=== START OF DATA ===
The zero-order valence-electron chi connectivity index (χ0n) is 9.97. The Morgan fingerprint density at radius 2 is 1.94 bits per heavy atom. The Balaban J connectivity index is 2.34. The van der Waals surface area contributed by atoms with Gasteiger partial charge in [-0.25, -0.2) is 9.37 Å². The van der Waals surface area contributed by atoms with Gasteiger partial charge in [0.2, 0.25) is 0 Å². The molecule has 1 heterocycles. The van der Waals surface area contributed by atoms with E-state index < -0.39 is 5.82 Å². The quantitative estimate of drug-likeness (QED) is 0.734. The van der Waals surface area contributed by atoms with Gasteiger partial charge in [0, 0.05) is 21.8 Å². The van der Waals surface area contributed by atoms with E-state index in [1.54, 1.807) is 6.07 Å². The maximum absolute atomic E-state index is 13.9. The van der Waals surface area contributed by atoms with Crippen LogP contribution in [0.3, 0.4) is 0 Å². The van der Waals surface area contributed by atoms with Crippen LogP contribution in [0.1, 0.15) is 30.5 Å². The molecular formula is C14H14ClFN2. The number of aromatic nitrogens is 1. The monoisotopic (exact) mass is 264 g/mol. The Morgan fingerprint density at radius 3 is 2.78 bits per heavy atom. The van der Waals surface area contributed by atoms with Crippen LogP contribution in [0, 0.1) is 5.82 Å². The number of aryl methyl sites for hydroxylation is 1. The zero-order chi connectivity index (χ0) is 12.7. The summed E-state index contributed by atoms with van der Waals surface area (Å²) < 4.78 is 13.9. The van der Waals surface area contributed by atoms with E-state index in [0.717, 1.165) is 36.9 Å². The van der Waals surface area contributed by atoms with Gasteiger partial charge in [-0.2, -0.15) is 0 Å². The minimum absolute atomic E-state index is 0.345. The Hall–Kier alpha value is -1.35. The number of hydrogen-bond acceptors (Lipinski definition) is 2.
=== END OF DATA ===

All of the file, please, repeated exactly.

The zero-order valence-electron chi connectivity index (χ0n) is 9.97. The Morgan fingerprint density at radius 2 is 1.94 bits per heavy atom. The Balaban J connectivity index is 2.34. The van der Waals surface area contributed by atoms with Gasteiger partial charge in [-0.25, -0.2) is 9.37 Å². The van der Waals surface area contributed by atoms with Gasteiger partial charge in [0.2, 0.25) is 0 Å². The molecule has 1 heterocycles. The van der Waals surface area contributed by atoms with E-state index < -0.39 is 5.82 Å². The quantitative estimate of drug-likeness (QED) is 0.734. The van der Waals surface area contributed by atoms with Gasteiger partial charge in [0, 0.05) is 21.8 Å². The van der Waals surface area contributed by atoms with E-state index in [1.54, 1.807) is 6.07 Å². The maximum absolute atomic E-state index is 13.9. The van der Waals surface area contributed by atoms with Crippen LogP contribution in [0.3, 0.4) is 0 Å². The van der Waals surface area contributed by atoms with Crippen LogP contribution in [0.1, 0.15) is 30.5 Å². The molecular formula is C14H14ClFN2. The number of aromatic nitrogens is 1. The monoisotopic (exact) mass is 264 g/mol. The Morgan fingerprint density at radius 3 is 2.78 bits per heavy atom. The van der Waals surface area contributed by atoms with Crippen LogP contribution in [0, 0.1) is 5.82 Å². The number of aryl methyl sites for hydroxylation is 1. The zero-order chi connectivity index (χ0) is 12.7. The summed E-state index contributed by atoms with van der Waals surface area (Å²) < 4.78 is 13.9. The van der Waals surface area contributed by atoms with E-state index in [0.717, 1.165) is 36.9 Å². The van der Waals surface area contributed by atoms with Gasteiger partial charge in [-0.2, -0.15) is 0 Å². The minimum absolute atomic E-state index is 0.345. The Hall–Kier alpha value is -1.35. The number of hydrogen-bond acceptors (Lipinski definition) is 2.